December 3, 2012
Ray Stevens: Golden LP Series, Part 33...
"Pledging My Love" is one of the few mid-tempo recordings on the CD. It had been an R&B hit several decades earlier and Ray's version is outstanding. The performance features the bagpipes on prominent display...something you don't expect to hear...but it adds to the song. "It Won't Be Easy", written by Don Silvers, is a love ballad that deals with a man's anguish and sorrow in the aftermath of a relationship breaking up. When I heard the song for the first time I instantly thought of Ray's 1981 album and how much this song sounded as if it would've fit right in with the songs on that particular release.
In "Let's Roll", Ray crafts a patriotic ode of military solidarity and anti-terrorism inspired by the phrase from Todd Beamer during the flight in Pennsylvania on 9/11. Ray references many catch-phrases and battle cries made famous throughout U.S. and World History while the phrase "Let's Roll" is heard in the background. Updating a couple of gems from the past Ray offers "Be Your Own Best Friend", originally recorded in 1978. The original recording was a Top-40 Country hit for Ray as well as the title of one of his albums that year. Then there is "Love Will Beat Your Brains Out", originally recorded in 1983, which tells the story of frustration and emotional turmoil that faces practically everyone whose single or just starting out a relationship only for it to all come crashing down.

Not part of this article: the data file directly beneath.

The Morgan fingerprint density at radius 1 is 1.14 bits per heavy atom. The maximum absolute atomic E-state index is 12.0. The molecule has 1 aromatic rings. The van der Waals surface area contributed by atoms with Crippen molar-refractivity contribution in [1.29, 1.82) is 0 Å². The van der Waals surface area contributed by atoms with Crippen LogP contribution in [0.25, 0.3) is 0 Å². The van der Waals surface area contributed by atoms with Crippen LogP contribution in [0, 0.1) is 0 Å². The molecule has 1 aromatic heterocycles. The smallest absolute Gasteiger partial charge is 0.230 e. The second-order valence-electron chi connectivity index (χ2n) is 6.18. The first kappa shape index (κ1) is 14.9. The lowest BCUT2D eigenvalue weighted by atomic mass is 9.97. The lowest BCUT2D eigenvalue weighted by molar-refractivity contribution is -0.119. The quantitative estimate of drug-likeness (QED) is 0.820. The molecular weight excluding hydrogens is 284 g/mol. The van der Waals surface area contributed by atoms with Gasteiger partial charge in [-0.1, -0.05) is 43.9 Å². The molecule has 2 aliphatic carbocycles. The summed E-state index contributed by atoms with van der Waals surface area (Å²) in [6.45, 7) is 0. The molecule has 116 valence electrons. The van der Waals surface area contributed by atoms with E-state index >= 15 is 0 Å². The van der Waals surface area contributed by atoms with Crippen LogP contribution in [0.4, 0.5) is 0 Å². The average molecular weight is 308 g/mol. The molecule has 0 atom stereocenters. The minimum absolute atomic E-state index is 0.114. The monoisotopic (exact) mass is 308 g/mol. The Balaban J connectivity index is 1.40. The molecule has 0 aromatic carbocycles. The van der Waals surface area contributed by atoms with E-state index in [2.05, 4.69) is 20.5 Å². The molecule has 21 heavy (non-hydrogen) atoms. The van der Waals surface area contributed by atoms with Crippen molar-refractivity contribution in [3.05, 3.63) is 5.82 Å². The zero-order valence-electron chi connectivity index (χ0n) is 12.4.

One of the other mid-tempo songs, "When I Get Over You", uses irony in it's quest to inform a woman that she'll always be on the man's mind forever. Ray co-wrote the song with a writer named Doug Gilmore. The thing I find interesting about this pairing is Gilmore's name appears as a songwriter on an early '80s Ray Stevens album. There's a possibility that this song was written by Ray and Doug at that particular time but it wasn't until the making of this 2004 CD that Ray recorded it.
The 10th song, "Stand Up!", is an inspiring power ballad written by Ray and Buddy Kalb. In songs like this there are several ways to interpret the lyrics. I've always taken the song to be a criticism of those who choose to ignore the realities of what it takes to keep a nation free and question what they consider worth standing up and fighting for. It's a powerful song to be sure.
Ray went into what he called semi-retirement and he reduced his touring. He continued performing at select venues every so often but the self-imposed, semi-retirement kept him out of the mainstream public eye for a number of years. He continued recording, though, and studio album 34 arrived in 2007, a salute to a certain city in the southern portion of the United States...details in the next Golden LP Series installment!